3. Zoey & Me Says:

    5 cents was a big deal and a quarter would last me a week back then. I truly remember a childhood where you got plenty with a little work, running an errand, mowing a lawn, carrying all the tennis equipment for the elder gents on Saturday morning. They were big tippers. Couldn’t play worth a damn and bandaged to the hilt but they loved their outing as much as the women loved their Bridge Parties. I think we hit the window in our age group because I find looking at my kids raising their kids it’s all toys and TV. I make them play basketball when they visit here. I put up a hoop two years ago and we have a great time. Yup, we all had access to money and Dad had a new car every three or four years and Mom loved shopping at Macy’s. My sad story posted earlier about 55 and older people filing for bankruptcy I didn’t have the heart to run the paragraph that cites the stats which are growing. It is unbelievable that this country is heading third world. It ain’t the country you and I grew up in anymore Kat. Thanks for the post.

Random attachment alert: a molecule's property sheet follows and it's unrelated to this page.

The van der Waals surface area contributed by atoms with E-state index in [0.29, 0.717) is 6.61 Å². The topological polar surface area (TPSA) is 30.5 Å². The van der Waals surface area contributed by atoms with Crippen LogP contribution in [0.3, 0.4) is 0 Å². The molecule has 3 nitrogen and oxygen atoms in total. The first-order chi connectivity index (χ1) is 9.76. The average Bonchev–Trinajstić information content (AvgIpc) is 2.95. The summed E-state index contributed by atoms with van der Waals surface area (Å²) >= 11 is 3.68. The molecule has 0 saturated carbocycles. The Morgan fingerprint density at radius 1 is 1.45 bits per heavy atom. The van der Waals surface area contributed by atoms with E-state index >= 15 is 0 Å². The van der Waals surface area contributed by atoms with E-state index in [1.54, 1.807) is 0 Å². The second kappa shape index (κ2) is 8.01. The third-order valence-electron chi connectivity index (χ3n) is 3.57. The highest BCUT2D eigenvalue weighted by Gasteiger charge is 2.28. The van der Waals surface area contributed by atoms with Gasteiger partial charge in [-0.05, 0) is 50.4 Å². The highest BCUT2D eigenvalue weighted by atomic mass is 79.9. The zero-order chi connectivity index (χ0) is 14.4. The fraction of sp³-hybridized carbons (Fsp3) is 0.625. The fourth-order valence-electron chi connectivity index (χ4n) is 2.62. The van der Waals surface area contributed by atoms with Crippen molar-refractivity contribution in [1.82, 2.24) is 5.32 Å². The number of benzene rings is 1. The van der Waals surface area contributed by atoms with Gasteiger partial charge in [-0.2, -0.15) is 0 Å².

4. katry Says:

    I know how valuable a nickel was. I used to think having a couple of pennies to spend was a really big deal.

    We never had much money when I was a kid. The first new car we ever bought was when I was a senior in high school. Later, my father switched companies and did quite well. He was also very generous.

    My sister’s kids are growing up in a similar way as you and I did. They fish with their dad and have family dinners and all the kids are there, one with his own son. My sister was bound and determined to bring her kids up the same way we were.

    I am horrified by the sadness of seeing people lose everything.

  5. katry Says:

    Ha! Minicapt